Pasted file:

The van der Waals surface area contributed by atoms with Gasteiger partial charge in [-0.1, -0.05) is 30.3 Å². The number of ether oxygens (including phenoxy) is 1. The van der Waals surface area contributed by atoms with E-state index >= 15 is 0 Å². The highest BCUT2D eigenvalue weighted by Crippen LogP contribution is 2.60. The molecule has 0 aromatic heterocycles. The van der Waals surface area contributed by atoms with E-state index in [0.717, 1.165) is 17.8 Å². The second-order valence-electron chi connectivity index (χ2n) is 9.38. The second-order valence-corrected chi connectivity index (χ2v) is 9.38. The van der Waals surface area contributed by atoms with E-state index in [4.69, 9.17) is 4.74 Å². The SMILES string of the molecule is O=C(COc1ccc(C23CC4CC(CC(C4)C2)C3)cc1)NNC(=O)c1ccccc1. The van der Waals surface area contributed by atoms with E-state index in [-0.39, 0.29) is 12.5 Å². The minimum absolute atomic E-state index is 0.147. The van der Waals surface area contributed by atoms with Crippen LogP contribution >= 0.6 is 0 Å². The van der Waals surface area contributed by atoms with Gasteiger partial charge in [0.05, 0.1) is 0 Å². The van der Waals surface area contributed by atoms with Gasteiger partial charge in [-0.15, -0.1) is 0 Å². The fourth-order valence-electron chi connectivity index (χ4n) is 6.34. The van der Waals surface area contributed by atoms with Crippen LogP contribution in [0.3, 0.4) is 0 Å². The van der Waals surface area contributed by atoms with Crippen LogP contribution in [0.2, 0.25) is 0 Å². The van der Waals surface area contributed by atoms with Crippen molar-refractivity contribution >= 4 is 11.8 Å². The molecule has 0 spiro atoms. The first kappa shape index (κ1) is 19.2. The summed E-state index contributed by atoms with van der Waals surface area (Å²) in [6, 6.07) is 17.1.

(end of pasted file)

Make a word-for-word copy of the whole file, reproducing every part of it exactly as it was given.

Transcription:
The van der Waals surface area contributed by atoms with Gasteiger partial charge in [-0.1, -0.05) is 30.3 Å². The number of ether oxygens (including phenoxy) is 1. The van der Waals surface area contributed by atoms with E-state index >= 15 is 0 Å². The highest BCUT2D eigenvalue weighted by Crippen LogP contribution is 2.60. The molecule has 0 aromatic heterocycles. The van der Waals surface area contributed by atoms with E-state index in [0.717, 1.165) is 17.8 Å². The second-order valence-electron chi connectivity index (χ2n) is 9.38. The second-order valence-corrected chi connectivity index (χ2v) is 9.38. The van der Waals surface area contributed by atoms with E-state index in [4.69, 9.17) is 4.74 Å². The SMILES string of the molecule is O=C(COc1ccc(C23CC4CC(CC(C4)C2)C3)cc1)NNC(=O)c1ccccc1. The van der Waals surface area contributed by atoms with E-state index in [-0.39, 0.29) is 12.5 Å². The minimum absolute atomic E-state index is 0.147. The van der Waals surface area contributed by atoms with Crippen LogP contribution >= 0.6 is 0 Å². The van der Waals surface area contributed by atoms with Gasteiger partial charge in [0.05, 0.1) is 0 Å². The van der Waals surface area contributed by atoms with Gasteiger partial charge in [-0.15, -0.1) is 0 Å². The fourth-order valence-electron chi connectivity index (χ4n) is 6.34. The van der Waals surface area contributed by atoms with Crippen LogP contribution in [0.3, 0.4) is 0 Å². The van der Waals surface area contributed by atoms with Crippen LogP contribution in [0.2, 0.25) is 0 Å². The van der Waals surface area contributed by atoms with Crippen molar-refractivity contribution >= 4 is 11.8 Å². The molecule has 0 spiro atoms. The first kappa shape index (κ1) is 19.2. The summed E-state index contributed by atoms with van der Waals surface area (Å²) in [6, 6.07) is 17.1.